US9836417B2 - Bridge configuration in computing devices - Google Patents

Bridge configuration in computing devices Download PDF

Info

Publication number
US9836417B2
US9836417B2 US14737307 US201514737307A US9836417B2 US 9836417 B2 US9836417 B2 US 9836417B2 US 14737307 US14737307 US 14737307 US 201514737307 A US201514737307 A US 201514737307A US 9836417 B2 US9836417 B2 US 9836417B2
Authority
US
Grant status
Grant
Patent type
Prior art keywords
volatile memory
non
memory module
interface
update package
Prior art date
Legal status (The legal status is an assumption and is not a legal conclusion. Google has not performed a legal analysis and makes no representation as to the accuracy of the status listed.)
Active, expires
Application number
US14737307
Other versions
US20160306757A1 (en )
Inventor
Timothy J. McCabe
Michael F. KLETT
Edwin D. Barnes
Current Assignee (The listed assignees may be inaccurate. Google has not performed a legal analysis and makes no representation or warranty as to the accuracy of the list.)
Western Digital Technologies Inc
Original Assignee
Western Digital Technologies Inc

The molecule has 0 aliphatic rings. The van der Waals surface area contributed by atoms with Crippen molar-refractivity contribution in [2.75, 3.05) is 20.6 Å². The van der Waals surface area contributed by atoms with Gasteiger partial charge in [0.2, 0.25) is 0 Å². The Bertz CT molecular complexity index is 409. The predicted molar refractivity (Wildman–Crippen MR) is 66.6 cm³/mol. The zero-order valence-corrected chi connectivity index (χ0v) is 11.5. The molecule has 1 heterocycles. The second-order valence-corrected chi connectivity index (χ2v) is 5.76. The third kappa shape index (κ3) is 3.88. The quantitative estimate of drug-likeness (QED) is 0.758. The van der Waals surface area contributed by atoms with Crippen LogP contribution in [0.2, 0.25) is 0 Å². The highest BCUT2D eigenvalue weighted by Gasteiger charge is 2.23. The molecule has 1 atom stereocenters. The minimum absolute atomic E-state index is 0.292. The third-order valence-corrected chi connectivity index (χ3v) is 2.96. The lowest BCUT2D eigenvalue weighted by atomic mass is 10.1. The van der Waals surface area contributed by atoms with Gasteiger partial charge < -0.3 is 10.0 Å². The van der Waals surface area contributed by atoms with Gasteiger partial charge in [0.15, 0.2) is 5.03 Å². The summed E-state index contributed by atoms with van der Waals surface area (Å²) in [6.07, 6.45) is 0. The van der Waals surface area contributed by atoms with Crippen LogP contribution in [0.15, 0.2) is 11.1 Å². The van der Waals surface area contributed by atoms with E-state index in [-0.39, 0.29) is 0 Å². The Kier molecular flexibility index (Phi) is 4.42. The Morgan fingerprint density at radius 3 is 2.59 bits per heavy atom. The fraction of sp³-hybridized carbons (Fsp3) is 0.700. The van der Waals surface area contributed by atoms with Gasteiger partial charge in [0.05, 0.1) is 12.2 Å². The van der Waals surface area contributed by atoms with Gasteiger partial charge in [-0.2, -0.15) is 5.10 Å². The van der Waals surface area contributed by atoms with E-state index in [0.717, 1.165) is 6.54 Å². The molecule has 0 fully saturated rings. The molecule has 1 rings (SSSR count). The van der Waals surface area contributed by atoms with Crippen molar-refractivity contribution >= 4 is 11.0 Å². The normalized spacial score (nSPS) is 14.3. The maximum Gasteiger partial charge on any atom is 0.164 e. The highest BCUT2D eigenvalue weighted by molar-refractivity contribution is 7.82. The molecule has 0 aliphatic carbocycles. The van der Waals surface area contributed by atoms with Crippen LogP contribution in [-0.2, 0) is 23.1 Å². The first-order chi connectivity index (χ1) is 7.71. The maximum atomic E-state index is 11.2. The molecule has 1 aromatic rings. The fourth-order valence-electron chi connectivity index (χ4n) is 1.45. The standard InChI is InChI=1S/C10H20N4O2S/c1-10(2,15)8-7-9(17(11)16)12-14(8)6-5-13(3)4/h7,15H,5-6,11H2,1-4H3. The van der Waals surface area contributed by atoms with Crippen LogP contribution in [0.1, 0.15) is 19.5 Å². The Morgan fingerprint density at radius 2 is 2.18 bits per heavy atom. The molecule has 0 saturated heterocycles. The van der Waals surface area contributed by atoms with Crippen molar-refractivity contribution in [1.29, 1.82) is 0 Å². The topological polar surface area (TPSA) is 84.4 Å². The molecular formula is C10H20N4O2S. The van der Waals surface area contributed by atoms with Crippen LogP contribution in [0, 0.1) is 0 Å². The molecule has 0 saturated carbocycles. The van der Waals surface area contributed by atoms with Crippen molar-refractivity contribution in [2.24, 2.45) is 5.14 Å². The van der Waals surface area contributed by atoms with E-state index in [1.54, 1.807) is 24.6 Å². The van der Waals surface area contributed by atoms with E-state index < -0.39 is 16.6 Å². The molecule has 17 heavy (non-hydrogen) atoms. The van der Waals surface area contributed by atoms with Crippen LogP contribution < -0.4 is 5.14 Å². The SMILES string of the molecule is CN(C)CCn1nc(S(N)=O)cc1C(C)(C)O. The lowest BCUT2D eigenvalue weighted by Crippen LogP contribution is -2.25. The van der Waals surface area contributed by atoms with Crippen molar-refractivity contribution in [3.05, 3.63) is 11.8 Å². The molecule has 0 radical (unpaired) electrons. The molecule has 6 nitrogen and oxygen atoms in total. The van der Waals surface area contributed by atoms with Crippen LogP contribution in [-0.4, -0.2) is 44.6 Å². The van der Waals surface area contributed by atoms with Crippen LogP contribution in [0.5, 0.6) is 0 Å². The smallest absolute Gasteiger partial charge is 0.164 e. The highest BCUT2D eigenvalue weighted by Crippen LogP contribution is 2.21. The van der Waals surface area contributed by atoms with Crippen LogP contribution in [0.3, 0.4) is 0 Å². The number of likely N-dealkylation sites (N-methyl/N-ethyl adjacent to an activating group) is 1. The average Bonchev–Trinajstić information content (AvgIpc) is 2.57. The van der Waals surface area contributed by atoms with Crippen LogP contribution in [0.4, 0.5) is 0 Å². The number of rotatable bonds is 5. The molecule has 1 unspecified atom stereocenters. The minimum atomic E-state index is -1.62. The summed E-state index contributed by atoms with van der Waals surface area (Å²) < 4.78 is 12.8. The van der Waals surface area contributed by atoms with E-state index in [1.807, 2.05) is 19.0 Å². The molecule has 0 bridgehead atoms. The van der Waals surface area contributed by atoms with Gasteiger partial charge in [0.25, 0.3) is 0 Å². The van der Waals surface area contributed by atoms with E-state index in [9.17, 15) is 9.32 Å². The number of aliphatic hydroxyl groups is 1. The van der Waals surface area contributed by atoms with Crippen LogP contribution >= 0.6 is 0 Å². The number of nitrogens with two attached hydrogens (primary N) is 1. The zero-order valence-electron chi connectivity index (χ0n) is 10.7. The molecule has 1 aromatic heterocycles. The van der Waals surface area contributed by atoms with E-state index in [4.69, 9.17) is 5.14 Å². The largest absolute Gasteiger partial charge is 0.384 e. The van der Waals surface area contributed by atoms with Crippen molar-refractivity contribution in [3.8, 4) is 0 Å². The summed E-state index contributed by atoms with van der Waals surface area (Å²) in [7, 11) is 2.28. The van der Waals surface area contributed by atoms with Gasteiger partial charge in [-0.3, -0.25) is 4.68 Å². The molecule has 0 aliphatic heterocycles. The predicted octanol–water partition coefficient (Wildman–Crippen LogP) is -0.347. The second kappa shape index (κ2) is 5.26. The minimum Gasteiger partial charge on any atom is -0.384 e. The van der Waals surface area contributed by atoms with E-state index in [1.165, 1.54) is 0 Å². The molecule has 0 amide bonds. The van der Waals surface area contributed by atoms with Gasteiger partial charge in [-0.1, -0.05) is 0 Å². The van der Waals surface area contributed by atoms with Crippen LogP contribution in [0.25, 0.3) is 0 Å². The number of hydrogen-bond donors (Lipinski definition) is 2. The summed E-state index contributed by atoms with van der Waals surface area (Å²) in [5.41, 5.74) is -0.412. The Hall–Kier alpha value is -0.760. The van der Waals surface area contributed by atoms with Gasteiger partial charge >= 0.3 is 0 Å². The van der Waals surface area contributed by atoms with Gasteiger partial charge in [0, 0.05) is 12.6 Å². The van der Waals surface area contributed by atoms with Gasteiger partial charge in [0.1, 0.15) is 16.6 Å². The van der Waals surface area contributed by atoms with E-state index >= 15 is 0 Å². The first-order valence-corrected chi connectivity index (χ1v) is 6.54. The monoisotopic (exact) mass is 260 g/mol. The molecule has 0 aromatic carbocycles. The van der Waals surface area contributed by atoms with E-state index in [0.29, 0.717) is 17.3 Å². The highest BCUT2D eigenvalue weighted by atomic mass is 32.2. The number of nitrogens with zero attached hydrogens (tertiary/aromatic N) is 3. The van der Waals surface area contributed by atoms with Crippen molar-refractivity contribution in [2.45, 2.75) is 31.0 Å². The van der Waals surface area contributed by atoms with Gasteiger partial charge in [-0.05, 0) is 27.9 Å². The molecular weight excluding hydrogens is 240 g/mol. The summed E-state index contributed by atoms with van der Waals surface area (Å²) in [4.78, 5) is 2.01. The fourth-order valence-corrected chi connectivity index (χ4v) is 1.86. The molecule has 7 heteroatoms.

Priority date (The priority date is an assumption and is not a legal conclusion. Google has not performed a legal analysis and makes no representation as to the accuracy of the date listed.)
Filing date
Publication date
Grant date

Links

Images

Classifications

    • GPHYSICS
    • G06COMPUTING; CALCULATING; COUNTING
    • G06FELECTRIC DIGITAL DATA PROCESSING
    • G06F13/00Interconnection of, or transfer of information or other signals between, memories, input/output devices or central processing units
    • G06F13/14Handling requests for interconnection or transfer
    • G06F13/16Handling requests for interconnection or transfer for access to memory bus
    • G06F13/1668Details of memory controller
    • G06F13/1694Configuration of memory controller to different memory types
    • GPHYSICS
    • G06COMPUTING; CALCULATING; COUNTING
    • G06FELECTRIC DIGITAL DATA PROCESSING
    • G06F12/00Accessing, addressing or allocating within memory systems or architectures
    • G06F12/02Addressing or allocation; Relocation
    • G06F12/0223User address space allocation, e.g. contiguous or non contiguous base addressing
    • G06F12/023Free address space management
    • G06F12/0238Memory management in non-volatile memory, e.g. resistive RAM or ferroelectric memory
    • G06F12/0246Memory management in non-volatile memory, e.g. resistive RAM or ferroelectric memory in block erasable memory, e.g. flash memory
    • GPHYSICS
    • G06COMPUTING; CALCULATING; COUNTING